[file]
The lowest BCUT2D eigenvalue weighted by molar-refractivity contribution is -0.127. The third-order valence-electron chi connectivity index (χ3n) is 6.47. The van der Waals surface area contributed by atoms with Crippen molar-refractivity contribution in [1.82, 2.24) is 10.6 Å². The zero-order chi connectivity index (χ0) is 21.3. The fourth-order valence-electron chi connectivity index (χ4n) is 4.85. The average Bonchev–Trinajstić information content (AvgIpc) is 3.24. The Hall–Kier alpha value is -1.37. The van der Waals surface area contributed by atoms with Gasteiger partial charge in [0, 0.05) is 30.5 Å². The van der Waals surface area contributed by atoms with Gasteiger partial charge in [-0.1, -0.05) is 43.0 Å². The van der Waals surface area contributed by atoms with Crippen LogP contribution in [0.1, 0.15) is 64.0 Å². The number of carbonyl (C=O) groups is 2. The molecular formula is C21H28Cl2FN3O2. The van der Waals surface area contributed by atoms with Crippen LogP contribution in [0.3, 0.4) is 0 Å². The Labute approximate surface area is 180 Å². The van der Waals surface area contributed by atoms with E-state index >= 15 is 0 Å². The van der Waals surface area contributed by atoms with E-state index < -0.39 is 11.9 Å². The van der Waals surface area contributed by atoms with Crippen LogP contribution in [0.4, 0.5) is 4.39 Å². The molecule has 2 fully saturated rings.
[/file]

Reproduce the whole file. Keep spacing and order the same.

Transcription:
The lowest BCUT2D eigenvalue weighted by molar-refractivity contribution is -0.127. The third-order valence-electron chi connectivity index (χ3n) is 6.47. The van der Waals surface area contributed by atoms with Crippen molar-refractivity contribution in [1.82, 2.24) is 10.6 Å². The zero-order chi connectivity index (χ0) is 21.3. The fourth-order valence-electron chi connectivity index (χ4n) is 4.85. The average Bonchev–Trinajstić information content (AvgIpc) is 3.24. The Hall–Kier alpha value is -1.37. The van der Waals surface area contributed by atoms with Gasteiger partial charge in [0, 0.05) is 30.5 Å². The van der Waals surface area contributed by atoms with Gasteiger partial charge in [-0.1, -0.05) is 43.0 Å². The van der Waals surface area contributed by atoms with Crippen LogP contribution in [0.1, 0.15) is 64.0 Å². The number of carbonyl (C=O) groups is 2. The molecular formula is C21H28Cl2FN3O2. The van der Waals surface area contributed by atoms with Crippen LogP contribution in [0.3, 0.4) is 0 Å². The Labute approximate surface area is 180 Å². The van der Waals surface area contributed by atoms with E-state index >= 15 is 0 Å². The van der Waals surface area contributed by atoms with E-state index < -0.39 is 11.9 Å². The van der Waals surface area contributed by atoms with Crippen LogP contribution in [0.4, 0.5) is 4.39 Å². The molecule has 2 fully saturated rings.